Recovery and the American Opioid Epidemic

recovery

At PACE Recovery Center, we are hopeful that you were able to make it through Thanksgiving without incident. As we have pointed out previously, the relapse rate tends to elevate during significant holidays. If your addiction recovery was compromised, we understand how you are feeling.

Hopefully, you have already discussed your relapse with your sponsor or a trusted peer. It’s difficult to admit that you slipped up, but it’s essential to get back on the road to recovery immediately.

The shame and guilt that accompanies relapses can be paralyzing; such feelings tend to prompt people to continue using even though they know where it leads. Please do not let relapse morph into an active cycle of addiction.

You are not alone; many people experience a relapse in early recovery. What’s salient is that you quickly identify as a newcomer, talk with your sponsor, or a trusted peer, in private about what happened.

A relapse is not the end of the world, and it can be used as a valuable learning experience. Choosing to go with the opposite route, keeping the matter to yourself, will restart the cycle of addiction. This path may result in you needing to return to an addiction treatment center for more intensive assistance.

We hope that you navigated Thanksgiving without incident, but if you didn’t, then you are at a critical juncture. You have to decide whether you are going to be honest, or let the disease re-exert control over your life. Naturally, we hope that you choose the former. If you do not, then please contact PACE Recovery Center to discuss your options. We have helped many men get back on the road toward lasting recovery following a relapse.

An Exposé On The American Opioid Crisis and Recovery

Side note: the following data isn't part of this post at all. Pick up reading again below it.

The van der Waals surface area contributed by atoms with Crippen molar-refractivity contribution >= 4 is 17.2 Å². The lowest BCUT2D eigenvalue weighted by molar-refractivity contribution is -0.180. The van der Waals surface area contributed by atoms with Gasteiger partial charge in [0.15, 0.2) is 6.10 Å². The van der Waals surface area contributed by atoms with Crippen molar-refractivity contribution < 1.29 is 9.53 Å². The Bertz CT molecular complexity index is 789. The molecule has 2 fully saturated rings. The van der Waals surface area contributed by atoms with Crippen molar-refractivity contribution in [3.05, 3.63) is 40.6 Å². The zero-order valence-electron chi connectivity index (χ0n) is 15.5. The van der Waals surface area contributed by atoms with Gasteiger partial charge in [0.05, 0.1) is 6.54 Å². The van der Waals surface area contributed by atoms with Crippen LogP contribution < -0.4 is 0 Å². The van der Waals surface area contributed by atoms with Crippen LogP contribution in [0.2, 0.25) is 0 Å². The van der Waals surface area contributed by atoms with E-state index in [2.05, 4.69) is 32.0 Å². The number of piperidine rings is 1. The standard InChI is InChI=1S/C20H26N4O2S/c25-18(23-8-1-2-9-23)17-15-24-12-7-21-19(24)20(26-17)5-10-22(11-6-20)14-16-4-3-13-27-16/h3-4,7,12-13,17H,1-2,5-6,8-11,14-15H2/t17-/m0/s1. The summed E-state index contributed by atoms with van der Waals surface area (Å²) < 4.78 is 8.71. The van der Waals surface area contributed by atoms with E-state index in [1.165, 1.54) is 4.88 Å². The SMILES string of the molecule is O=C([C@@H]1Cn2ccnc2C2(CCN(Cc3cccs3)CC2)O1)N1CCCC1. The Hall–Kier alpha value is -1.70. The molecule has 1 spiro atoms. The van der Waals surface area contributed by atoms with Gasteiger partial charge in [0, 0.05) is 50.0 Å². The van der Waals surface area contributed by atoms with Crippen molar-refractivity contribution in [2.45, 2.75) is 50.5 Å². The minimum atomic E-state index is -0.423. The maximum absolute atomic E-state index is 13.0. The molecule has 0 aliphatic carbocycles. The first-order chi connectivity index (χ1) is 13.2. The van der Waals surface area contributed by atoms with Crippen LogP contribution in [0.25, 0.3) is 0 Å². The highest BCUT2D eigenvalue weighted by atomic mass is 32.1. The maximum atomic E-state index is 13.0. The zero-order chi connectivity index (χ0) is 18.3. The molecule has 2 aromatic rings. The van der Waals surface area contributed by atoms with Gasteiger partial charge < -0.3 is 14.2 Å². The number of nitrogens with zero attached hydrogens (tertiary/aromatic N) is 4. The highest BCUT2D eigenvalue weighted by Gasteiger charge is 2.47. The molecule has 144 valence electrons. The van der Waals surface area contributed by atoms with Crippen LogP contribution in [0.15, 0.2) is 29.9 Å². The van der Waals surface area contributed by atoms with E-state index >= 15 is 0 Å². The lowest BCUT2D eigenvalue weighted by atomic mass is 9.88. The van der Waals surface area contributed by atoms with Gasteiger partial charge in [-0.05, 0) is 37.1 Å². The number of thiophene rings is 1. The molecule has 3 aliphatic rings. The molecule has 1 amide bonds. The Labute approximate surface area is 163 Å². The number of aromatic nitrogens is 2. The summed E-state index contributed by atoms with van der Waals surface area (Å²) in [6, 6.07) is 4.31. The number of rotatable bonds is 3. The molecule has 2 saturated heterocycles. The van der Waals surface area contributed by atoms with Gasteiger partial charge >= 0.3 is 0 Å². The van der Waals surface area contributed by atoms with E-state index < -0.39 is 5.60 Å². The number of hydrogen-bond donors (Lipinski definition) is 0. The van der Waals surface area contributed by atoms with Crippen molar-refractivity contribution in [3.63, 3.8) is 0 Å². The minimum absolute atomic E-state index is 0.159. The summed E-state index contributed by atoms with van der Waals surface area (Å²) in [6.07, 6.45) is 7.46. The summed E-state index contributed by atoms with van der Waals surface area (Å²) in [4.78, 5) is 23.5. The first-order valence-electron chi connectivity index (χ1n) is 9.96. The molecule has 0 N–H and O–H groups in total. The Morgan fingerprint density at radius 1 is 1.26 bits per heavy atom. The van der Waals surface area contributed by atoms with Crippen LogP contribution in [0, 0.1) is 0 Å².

For the remainder of this week’s post, we would like to take the opportunity to share a timely exposé about the opioid epidemic. While progress has been made in recent years in reining in the scourge of prescription opioid abuse, millions of Americans continue to struggle.

One publication that has dedicated significant resources to shine a light on this deadly public health crisis is The New York Times (NYT). Over the last two decades, the newspaper has published scores of articles covering practically every angle. Everything from how opioids became ubiquitous in America to legislation aimed at tackling the problem has been covered in recent years.

A couple of days ago, NYT released an article titled: “The Class of 2000 ‘Could Have Been Anything.’” At first glance, the title may be nebulous in meaning and appear to have little to do with the opioid epidemic.

Dan Levin covers American youth for The Times’ National Desk. He recently took a close look at one high school class that graduated right as the prescription opioid epidemic began to take hold of communities across America. Now twenty years later, Levin found that many of Minford High School’s Class of 2000, in rural Minford, Scioto County, Ohio, continues to wrestle with opioid use disorder.

There is much to unpack in the article; the author focuses on a select number of students who came of age in town that leads Ohio with fatal drug overdoses, drug-related incarceration, and neonatal abstinence syndrome rates. The students share how they were introduced to opioids in high school, and about how addiction changed the course of their life.